The Dossier is a collection of current draft eligible college players, all identified from the analysis of previous drafts. In short, it is a list of the players most likely to be drafted.
Women’s college soccer is a large landscape. With thirty two conferences containing over three hundred total teams and thousands of players, identifying who will be drafted seems a bit daunting. But it becomes much more manageable when looking through the lens of previous NWSL drafts.
Over the entirety of the draft, ninety percent of players have come from just seven conferences. Sixty percent of players come from just three (ACC, BIG10, PAC12). That’s a significant reduction in the time and effort it will take to identify prospects. It doesn’t mean that players can’t be drafted coming out of the Big Sky conference, just that it’s less likely.
Researching further, sixty-five percent of players drafted were conference All-Americans. The remaining thirty-five percent were an interesting combination of Mac Hermann watch list notables, players with youth national caps or camp invites, and then a few small school prospects who didn’t fit into any of those buckets (we talk about those in another article here).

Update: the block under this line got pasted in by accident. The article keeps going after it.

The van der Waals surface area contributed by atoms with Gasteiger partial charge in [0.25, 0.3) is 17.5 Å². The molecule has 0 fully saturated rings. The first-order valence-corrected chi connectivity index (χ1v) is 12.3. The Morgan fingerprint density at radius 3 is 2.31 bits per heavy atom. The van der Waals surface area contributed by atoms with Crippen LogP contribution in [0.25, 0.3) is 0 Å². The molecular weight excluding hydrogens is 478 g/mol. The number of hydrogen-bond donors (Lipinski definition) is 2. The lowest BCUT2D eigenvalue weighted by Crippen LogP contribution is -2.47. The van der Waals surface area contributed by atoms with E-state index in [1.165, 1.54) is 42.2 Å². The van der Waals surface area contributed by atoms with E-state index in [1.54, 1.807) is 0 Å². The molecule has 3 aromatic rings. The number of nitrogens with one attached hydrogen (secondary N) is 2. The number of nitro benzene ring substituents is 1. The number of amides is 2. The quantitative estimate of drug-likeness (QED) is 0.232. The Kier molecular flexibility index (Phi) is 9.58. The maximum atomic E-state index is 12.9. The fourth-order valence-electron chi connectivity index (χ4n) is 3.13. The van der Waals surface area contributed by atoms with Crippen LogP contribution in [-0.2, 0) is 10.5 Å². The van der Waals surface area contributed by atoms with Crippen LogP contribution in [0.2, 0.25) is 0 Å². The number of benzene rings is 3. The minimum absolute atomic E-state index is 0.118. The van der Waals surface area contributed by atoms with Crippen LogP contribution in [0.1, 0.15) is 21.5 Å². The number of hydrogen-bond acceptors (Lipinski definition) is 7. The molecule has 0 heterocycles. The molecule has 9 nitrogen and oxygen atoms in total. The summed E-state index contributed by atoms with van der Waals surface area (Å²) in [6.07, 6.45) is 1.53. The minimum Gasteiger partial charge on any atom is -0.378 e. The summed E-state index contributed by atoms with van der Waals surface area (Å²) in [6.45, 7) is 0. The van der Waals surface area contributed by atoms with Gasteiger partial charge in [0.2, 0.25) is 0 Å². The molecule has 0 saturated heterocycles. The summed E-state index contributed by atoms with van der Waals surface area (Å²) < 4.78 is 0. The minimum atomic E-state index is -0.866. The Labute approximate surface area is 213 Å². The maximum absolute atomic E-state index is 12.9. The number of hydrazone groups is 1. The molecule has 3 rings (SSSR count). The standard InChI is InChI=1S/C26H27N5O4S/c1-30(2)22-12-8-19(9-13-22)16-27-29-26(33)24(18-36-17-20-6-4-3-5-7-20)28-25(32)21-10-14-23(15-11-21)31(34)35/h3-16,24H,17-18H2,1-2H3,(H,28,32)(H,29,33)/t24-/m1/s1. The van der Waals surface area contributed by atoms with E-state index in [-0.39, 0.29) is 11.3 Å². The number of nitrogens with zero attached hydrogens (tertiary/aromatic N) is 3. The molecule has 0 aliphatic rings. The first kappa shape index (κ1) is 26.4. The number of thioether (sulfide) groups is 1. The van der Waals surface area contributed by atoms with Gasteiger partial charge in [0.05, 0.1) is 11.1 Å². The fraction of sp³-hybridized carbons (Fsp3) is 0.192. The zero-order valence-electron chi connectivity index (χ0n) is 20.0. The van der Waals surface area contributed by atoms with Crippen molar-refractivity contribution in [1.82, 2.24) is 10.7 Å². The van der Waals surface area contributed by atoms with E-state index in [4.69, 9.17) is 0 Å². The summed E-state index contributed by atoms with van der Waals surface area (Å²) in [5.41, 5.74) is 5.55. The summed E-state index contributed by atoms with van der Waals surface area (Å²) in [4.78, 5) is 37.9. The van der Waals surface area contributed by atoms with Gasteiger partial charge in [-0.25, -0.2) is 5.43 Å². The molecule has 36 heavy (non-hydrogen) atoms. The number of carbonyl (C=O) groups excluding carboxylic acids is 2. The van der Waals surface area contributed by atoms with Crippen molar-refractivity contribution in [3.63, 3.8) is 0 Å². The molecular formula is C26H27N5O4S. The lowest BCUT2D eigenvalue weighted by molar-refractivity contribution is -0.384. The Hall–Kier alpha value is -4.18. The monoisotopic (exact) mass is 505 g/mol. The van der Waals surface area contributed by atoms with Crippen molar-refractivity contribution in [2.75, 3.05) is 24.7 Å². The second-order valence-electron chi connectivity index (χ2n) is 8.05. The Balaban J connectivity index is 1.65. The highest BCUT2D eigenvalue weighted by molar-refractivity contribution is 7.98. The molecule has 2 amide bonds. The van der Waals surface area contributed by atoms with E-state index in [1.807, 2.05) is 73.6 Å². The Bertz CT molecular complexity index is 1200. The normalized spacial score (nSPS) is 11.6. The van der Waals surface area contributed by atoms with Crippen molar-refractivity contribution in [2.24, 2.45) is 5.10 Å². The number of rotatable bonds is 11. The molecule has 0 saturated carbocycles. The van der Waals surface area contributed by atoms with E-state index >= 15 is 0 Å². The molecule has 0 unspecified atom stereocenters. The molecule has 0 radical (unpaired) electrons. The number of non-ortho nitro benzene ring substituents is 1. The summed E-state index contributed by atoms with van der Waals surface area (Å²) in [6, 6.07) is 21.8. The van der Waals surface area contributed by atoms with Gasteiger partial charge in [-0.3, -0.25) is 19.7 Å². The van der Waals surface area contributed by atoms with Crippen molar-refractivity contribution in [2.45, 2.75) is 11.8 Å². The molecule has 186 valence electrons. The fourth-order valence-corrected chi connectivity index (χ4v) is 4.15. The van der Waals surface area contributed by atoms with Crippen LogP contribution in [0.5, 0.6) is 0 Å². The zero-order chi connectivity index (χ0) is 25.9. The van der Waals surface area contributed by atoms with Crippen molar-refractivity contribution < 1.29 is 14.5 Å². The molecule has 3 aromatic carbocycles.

Combining players from Conference All-American lists, the Mac Hermann watch list and identifying youth national team players or players with current caps for international countries produces over ninety-five percent of players. So that’s where we start. That’s what the Dossier is.
Releasing it before the college season uses the previous years Mac Hermann and All American lists. The goal for this list is to record the amount of carryover that can be predicted from season to season.
After the season, when the new Dossier is released, the goal is one-hundred percent. Not saying it will happen, but we all need to have goals. The Dossier will also be kept to a manageable size, currently hovering around 100 players. This number may shift and change as the process adapts, but the goal isn’t just to release a list of seniors and national team players and say “Hey we got 100% here. Look how smart and cool we are.” We want it to be manageable so player profiles can be created, articles can be released and highlights can be cut together and published to our YouTube channel.